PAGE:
First Summer Institute in Community Nutrition and Public Health Agriculture launched in Haiti

Posted on Wednesday, May 23, 2012

The University of Ottawa, along with Université Laval and the Université d'État d'Haïti, is launching the first Summer Institute in Community Nutrition and Public Health Agriculture in Haiti, part of the Canada-Haiti Academic Projects Scholarship. The Summer Institute meets the need for capacity-building in nutrition to address the urgent food and nutrition situation of Haitian families caused by the 2010 earthquake.

With funding from Foreign Affairs and International Trade Canada and technical support and funding from the offices of UNICEF and the World Food Program in Haiti, the intensive two-week program will take on a major obstacle to improving nutritional health in Haiti: the absence of staff with the requisite skills in nutrition science to implement projects and training programs.

The community nutrition component of the Summer Institute is led by professors Dia Sanou and Malek Batal of the Faculty of Health Sciences, along with their colleagues from the Université d'État d'Haïti and United Nations specialized agencies. The goal of the section is to, at once, develop the teaching of nutrition in existing university programs and, at the same time, strengthen the skills of professionals in the Haitian Ministry of Public Health and Population and in non-governmental organizations in the area of nutrition.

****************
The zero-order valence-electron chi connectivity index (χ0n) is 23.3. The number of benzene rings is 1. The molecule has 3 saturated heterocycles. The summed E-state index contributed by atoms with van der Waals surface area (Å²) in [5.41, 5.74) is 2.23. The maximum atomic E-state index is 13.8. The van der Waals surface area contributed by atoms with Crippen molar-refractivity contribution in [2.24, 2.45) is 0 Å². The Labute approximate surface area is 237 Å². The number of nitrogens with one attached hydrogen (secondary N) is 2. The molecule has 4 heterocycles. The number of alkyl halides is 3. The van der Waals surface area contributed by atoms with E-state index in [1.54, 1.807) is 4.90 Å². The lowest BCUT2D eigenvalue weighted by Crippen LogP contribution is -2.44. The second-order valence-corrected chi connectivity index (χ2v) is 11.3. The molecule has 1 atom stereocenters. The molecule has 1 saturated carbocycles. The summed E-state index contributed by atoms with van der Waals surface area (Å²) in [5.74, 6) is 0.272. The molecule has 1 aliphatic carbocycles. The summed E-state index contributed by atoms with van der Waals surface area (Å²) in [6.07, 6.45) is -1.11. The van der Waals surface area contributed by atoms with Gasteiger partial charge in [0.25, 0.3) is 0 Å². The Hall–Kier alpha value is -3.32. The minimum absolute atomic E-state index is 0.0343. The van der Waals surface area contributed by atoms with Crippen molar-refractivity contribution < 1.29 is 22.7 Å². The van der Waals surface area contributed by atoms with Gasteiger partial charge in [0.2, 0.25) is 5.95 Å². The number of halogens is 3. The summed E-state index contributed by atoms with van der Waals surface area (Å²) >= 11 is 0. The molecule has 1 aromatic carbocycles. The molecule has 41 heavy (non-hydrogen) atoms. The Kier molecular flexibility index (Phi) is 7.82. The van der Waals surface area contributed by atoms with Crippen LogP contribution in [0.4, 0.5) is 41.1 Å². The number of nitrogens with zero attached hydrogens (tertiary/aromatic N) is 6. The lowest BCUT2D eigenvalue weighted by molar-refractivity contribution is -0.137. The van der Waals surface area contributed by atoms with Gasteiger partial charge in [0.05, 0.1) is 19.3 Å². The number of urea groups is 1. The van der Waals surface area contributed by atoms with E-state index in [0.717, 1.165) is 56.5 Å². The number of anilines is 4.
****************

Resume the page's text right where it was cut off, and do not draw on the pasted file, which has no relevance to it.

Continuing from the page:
“The percentages reported for different forms of malnutrition in Haiti are very high. For example, well before the earthquake, chronic malnutrition affected a quarter of children. Despite increased efforts to control malnutrition since the 2010 earthquake, the country is still dealing with a glaring shortage of nutrition professionals, because there still isn't any training program in this area in Haiti,” explains Professor Sanou.

“This pioneering project is a clear reflection of our university's interest in in the Francophonie and in international development. We have a duty to pass on our knowledge to the community, especially in the poorest countries. I hope that our contribution can be, at least in part, the beginning of a response to the huge needs of the country,” says Professor Batal.

The Right Honourable Michaëlle Jean, chancellor of the University of Ottawa and UNESCO special envoy for Haiti, will attend the opening ceremony May 28 in Port-au-Prince, to show her support for this initiative.

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